Traffic in Atlanta, Georgia during rush hour (via Wikimedia)Enlarge Photo
As Loverboy once said, everybody's working for the weekend. That's doubly true now, as Americans look forward to the long, Memorial Day holiday after enduring a some chilly winter temps.
But while the idea of a beach retreat seems appealing, the reality is that most of us will have to do some driving to reach the dunes. According to AAA, this weekend, the roads are going to be clogged with many other folks who also long for a place in the sun.
All told, AAA expects 36.1 million Americans to make a break for it this weekend, a new, post-Recession high for Memorial Day travel. Eight-eight percent of those folks -- 31.8 million -- will travel by car. The total number of vacationers is up 1.5 percent from the 35.5 million who got out of town last year, and it's 2.6 percent above the ten-year average.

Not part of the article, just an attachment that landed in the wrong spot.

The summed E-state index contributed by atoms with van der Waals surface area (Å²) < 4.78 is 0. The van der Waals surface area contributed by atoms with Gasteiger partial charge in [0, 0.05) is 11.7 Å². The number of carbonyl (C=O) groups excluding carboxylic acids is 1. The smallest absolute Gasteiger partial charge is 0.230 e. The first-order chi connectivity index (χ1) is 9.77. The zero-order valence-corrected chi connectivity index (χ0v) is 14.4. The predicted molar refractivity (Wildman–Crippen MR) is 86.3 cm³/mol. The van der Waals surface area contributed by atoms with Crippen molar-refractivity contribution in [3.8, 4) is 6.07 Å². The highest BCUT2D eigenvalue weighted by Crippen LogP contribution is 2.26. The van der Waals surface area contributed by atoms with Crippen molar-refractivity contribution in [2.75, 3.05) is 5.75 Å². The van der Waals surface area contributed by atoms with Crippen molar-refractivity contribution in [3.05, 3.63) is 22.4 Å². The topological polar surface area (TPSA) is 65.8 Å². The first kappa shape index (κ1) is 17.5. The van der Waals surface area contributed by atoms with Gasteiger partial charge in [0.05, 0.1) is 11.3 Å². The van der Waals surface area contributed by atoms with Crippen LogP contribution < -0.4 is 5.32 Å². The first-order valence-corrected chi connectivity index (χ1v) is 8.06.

That's great news for hotel and restaurant owners in tourism hot spots, but not so much for travelers and their wallets. Gas is still very pricey: the national average for a gallon of regular unleaded is $3.65, one thin penny cheaper than this time last year. And if you use premium, you'll be paying slightly more than you did in 2013. Thankfully, rental cars are manageable: the weekend daily rate averages $44, which is up just one percent from last year.
Hotel stays have edged up slightly, too, with AAA's Two Diamond-rated hotels averaging $124 per night, up three percent above 2013. Three Diamond properties are up two percent, to $169.
AAA attributes the uptick in prices to strong demand. Not only are many Americans trying to shake off cabin fever after being snowbound for months, but the improving economy has given them the financial wherewithal to skip town.
If you're heading out for the holiday, let us know where you're going and what, if anything, you're doing to save ducats. And for those of us stuck in city centers, please send pics!